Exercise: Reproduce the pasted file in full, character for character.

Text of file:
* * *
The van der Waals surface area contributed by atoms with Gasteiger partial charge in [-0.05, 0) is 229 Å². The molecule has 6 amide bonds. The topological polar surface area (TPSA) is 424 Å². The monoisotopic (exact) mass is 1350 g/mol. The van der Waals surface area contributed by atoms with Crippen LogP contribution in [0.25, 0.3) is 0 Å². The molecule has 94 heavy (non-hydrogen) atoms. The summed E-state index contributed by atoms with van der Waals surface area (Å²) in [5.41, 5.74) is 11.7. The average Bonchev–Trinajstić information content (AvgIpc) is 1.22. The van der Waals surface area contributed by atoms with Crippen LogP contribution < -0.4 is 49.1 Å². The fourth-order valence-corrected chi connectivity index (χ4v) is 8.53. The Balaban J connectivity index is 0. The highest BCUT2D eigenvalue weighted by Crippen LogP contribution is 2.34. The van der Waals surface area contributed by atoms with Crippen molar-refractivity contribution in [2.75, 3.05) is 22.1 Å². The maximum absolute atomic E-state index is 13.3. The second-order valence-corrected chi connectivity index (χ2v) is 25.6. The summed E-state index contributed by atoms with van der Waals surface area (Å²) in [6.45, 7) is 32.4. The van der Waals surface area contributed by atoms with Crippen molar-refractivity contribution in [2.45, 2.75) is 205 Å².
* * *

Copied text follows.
The van der Waals surface area contributed by atoms with Gasteiger partial charge in [-0.05, 0) is 229 Å². The molecule has 6 amide bonds. The topological polar surface area (TPSA) is 424 Å². The monoisotopic (exact) mass is 1350 g/mol. The van der Waals surface area contributed by atoms with Crippen LogP contribution in [0.25, 0.3) is 0 Å². The molecule has 94 heavy (non-hydrogen) atoms. The summed E-state index contributed by atoms with van der Waals surface area (Å²) in [5.41, 5.74) is 11.7. The average Bonchev–Trinajstić information content (AvgIpc) is 1.22. The van der Waals surface area contributed by atoms with Crippen LogP contribution < -0.4 is 49.1 Å². The fourth-order valence-corrected chi connectivity index (χ4v) is 8.53. The Balaban J connectivity index is 0. The highest BCUT2D eigenvalue weighted by Crippen LogP contribution is 2.34. The van der Waals surface area contributed by atoms with Crippen molar-refractivity contribution in [2.75, 3.05) is 22.1 Å². The maximum absolute atomic E-state index is 13.3. The second-order valence-corrected chi connectivity index (χ2v) is 25.6. The summed E-state index contributed by atoms with van der Waals surface area (Å²) in [6.45, 7) is 32.4. The van der Waals surface area contributed by atoms with Crippen molar-refractivity contribution in [2.45, 2.75) is 205 Å².